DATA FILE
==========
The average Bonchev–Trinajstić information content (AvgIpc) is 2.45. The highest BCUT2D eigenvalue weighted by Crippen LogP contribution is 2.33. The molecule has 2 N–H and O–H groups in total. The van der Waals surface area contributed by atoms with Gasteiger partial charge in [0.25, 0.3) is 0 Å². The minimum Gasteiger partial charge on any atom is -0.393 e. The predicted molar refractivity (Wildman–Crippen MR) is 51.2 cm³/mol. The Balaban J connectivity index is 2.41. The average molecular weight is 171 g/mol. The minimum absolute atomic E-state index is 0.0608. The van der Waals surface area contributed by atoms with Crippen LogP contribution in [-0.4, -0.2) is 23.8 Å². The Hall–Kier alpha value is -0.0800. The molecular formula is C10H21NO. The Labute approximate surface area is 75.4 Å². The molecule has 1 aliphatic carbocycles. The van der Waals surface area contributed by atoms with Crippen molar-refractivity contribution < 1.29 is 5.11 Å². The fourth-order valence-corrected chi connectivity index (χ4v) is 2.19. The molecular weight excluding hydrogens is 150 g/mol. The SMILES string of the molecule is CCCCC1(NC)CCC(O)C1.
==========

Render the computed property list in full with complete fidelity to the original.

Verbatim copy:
The average Bonchev–Trinajstić information content (AvgIpc) is 2.45. The highest BCUT2D eigenvalue weighted by Crippen LogP contribution is 2.33. The molecule has 2 N–H and O–H groups in total. The van der Waals surface area contributed by atoms with Gasteiger partial charge in [0.25, 0.3) is 0 Å². The minimum Gasteiger partial charge on any atom is -0.393 e. The predicted molar refractivity (Wildman–Crippen MR) is 51.2 cm³/mol. The Balaban J connectivity index is 2.41. The average molecular weight is 171 g/mol. The minimum absolute atomic E-state index is 0.0608. The van der Waals surface area contributed by atoms with Crippen LogP contribution in [-0.4, -0.2) is 23.8 Å². The Hall–Kier alpha value is -0.0800. The molecular formula is C10H21NO. The Labute approximate surface area is 75.4 Å². The molecule has 1 aliphatic carbocycles. The van der Waals surface area contributed by atoms with Crippen molar-refractivity contribution < 1.29 is 5.11 Å². The fourth-order valence-corrected chi connectivity index (χ4v) is 2.19. The molecular weight excluding hydrogens is 150 g/mol. The SMILES string of the molecule is CCCCC1(NC)CCC(O)C1.